In the picturesque surroundings of Ebbw Vale, South Wales, Bachy Soletanche Limited is conducting essential remedial works at the Dwr Cymru Welsh Water owned Lower Carno Dam. Built in 1911, the dam has been plagued with a number of leakages and complications eventually leading to the adjacent reservoir being emptied in 2005. Now in order to refill the reservoir, the geotechnical specialist will construct a slurry wall and provide comprehensive rock injection grouting to reinforce the dam in a multi million pound two-phase project.

It was essential to get to the root of the problem, as the reservoir increases the water supply to the local towns and future developments in the community. However it was only after the reservoir was emptied that one of Welsh Water’s partners, Black and Veatch, got the opportunity to determine a permanent solution to the dam’s ongoing problems. The firm initially conducted a study to identify the possible mechanisms for the leakages and after carrying out an intrusive investigation, developed an appropriate design for the remedial works in conjunction with Bachy Soletanche.

Primarily, the project required the construction of a slurry cut off wall from the crest of the dam using a diaphragm wall grab technique to prohibit the migration of groundwater when the reservoir is refilled. A crane-mounted hydraulic grab was considered the most appropriate method to use, as it maintains verticality and accuracy through onboard software and detects the slightest of movement during excavation which is particularly essential when the depth of the slurry cut-off wall is 42m.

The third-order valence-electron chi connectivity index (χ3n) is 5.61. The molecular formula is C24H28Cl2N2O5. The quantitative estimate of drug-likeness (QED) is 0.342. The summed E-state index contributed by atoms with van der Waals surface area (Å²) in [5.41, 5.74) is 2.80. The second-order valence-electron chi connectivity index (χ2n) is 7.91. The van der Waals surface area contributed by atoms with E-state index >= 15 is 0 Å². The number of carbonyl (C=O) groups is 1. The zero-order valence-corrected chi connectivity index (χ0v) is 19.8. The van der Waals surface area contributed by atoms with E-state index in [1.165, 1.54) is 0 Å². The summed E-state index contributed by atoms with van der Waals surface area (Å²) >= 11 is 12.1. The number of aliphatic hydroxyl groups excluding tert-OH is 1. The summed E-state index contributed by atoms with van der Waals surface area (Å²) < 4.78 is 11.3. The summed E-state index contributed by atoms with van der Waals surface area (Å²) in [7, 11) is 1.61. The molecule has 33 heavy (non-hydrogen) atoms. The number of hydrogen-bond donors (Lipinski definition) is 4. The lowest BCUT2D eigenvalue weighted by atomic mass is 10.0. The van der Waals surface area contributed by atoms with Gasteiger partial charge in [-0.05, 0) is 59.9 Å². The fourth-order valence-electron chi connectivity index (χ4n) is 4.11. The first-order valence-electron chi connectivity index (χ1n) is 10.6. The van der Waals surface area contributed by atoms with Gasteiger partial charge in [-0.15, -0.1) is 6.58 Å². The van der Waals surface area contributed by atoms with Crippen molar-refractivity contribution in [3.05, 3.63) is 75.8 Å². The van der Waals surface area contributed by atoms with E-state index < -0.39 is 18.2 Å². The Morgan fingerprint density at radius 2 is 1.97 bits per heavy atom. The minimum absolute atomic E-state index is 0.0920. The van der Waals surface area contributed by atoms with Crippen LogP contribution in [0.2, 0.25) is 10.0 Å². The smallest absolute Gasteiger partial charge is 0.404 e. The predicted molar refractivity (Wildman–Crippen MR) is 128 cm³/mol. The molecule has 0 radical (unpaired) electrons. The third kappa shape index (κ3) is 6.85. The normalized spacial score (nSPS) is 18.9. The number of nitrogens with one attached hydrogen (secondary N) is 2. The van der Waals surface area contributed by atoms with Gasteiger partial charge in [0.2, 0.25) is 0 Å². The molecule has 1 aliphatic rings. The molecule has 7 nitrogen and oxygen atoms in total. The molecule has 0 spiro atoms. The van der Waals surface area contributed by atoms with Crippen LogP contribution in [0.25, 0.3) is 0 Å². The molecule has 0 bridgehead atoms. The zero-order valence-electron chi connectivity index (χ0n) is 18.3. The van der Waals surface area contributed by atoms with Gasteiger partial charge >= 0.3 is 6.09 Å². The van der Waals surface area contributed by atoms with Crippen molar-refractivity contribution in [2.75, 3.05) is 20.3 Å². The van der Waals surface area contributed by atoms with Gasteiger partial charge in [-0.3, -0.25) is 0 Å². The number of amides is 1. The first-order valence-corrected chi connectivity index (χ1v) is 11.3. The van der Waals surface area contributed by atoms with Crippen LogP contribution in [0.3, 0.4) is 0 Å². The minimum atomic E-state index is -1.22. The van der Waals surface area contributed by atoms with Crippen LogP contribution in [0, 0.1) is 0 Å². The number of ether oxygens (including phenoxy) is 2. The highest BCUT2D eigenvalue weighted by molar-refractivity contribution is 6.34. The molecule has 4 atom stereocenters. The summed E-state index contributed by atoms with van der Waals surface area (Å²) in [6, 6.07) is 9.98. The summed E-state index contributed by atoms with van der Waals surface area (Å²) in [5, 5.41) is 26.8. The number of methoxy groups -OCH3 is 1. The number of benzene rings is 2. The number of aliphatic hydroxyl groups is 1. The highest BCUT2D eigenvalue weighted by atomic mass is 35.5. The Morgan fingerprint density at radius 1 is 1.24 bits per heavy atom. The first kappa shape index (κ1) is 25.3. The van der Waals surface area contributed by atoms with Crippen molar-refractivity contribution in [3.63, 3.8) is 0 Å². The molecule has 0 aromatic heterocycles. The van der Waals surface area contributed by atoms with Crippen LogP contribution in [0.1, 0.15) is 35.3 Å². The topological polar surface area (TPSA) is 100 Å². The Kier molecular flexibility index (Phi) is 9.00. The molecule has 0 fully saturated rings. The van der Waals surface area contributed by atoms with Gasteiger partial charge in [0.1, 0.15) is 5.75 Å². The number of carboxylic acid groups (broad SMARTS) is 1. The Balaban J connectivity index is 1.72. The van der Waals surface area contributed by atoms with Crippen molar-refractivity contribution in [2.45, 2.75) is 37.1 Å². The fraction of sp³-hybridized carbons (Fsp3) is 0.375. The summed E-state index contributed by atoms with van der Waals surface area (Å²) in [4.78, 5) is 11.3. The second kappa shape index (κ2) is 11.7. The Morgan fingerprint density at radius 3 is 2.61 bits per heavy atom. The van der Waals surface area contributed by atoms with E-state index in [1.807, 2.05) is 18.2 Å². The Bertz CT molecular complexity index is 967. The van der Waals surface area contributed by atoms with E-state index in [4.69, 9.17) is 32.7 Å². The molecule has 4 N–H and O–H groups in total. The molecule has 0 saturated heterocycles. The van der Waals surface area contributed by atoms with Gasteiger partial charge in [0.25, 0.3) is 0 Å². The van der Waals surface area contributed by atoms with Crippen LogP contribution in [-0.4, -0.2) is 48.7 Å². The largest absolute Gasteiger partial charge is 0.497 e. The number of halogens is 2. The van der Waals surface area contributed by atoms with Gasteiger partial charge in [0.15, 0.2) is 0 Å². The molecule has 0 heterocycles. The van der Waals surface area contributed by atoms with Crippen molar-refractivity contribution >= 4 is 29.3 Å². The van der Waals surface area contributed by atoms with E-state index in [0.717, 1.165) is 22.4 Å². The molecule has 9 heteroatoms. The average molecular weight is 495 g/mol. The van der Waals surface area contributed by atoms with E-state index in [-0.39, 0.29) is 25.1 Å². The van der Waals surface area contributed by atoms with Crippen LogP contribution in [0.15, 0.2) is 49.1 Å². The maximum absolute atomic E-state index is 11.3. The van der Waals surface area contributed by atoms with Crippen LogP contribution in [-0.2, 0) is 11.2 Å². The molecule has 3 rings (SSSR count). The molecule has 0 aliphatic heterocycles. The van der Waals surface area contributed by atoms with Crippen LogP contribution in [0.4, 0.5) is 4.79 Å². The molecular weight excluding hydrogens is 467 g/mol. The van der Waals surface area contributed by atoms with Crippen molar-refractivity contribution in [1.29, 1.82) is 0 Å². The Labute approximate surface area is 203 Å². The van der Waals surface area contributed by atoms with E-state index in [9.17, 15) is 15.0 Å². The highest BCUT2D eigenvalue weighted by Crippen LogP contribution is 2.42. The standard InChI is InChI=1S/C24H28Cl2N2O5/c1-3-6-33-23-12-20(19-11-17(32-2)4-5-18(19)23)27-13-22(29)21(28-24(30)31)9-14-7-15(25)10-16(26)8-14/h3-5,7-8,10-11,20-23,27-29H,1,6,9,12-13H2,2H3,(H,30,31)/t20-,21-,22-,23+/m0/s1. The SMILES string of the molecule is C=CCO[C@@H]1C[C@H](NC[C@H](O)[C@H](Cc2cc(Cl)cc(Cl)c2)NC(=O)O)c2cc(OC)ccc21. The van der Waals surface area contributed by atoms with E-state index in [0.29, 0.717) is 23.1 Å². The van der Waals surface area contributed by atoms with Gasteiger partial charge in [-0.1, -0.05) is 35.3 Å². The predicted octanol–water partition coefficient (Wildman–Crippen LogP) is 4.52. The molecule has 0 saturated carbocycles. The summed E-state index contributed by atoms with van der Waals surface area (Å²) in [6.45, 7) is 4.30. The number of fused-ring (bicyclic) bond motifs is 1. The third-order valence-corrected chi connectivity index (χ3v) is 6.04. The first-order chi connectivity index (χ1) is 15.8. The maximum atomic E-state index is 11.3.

The installation progresses in stages or ‘panels’ along the length of the dam and directly through the existing clay core. A cement bentonite slurry mix is pumped into each panel during trench excavation which keeps it stable and creates the finished impermeable barrier. The dam slurry wall is 200m long (with an 800mm width).

The grouting stage of the project firstly requires the installation of a grout curtain wall. This goes into the rock at the dam base to seal the interface between the clay and the rock, and improve the integrity of the rock itself. The grout will extend 10m into the rock, therefore reaching as far as 55m below the crust of the dam. It is here where Bachy Soletanche will install the grout tubes using the overlapping method.

Further grouting is also taking place within a 1.7m diameter brick and concrete lined culvert. It carries water from the reservoir’s drawdown tower into the river on the downstream side of the dam and runs right through the base of the dam’s clay core. It is considered that the culvert could also leak when the reservoir is reinstated. Bachy Soletanche is therefore sealing the interface of the culvert and surrounding clay by grouting around it.

All the remedial work conducted by Bachy Soletanche was completed in November last year, however the project hasn’t gone without its challenges. Daniel Barnard, the project’s Contract Manager explained: ‘It was a very sensitive project in regards to environmental considerations as a nearby river is in close proximity to the site. This required extremely careful coordination on our part in order to avoid contaminating the water with the grout or bentonite fluid used on site. Flexibility with our design was also key to the process due to the poor ‘as built’ construction records from 1911. It led to a 3D CAD model of the dam and surrounding ground being designed in conjunction with Black and Veatch which is proving to be an extremely beneficial tool to the design of the project.’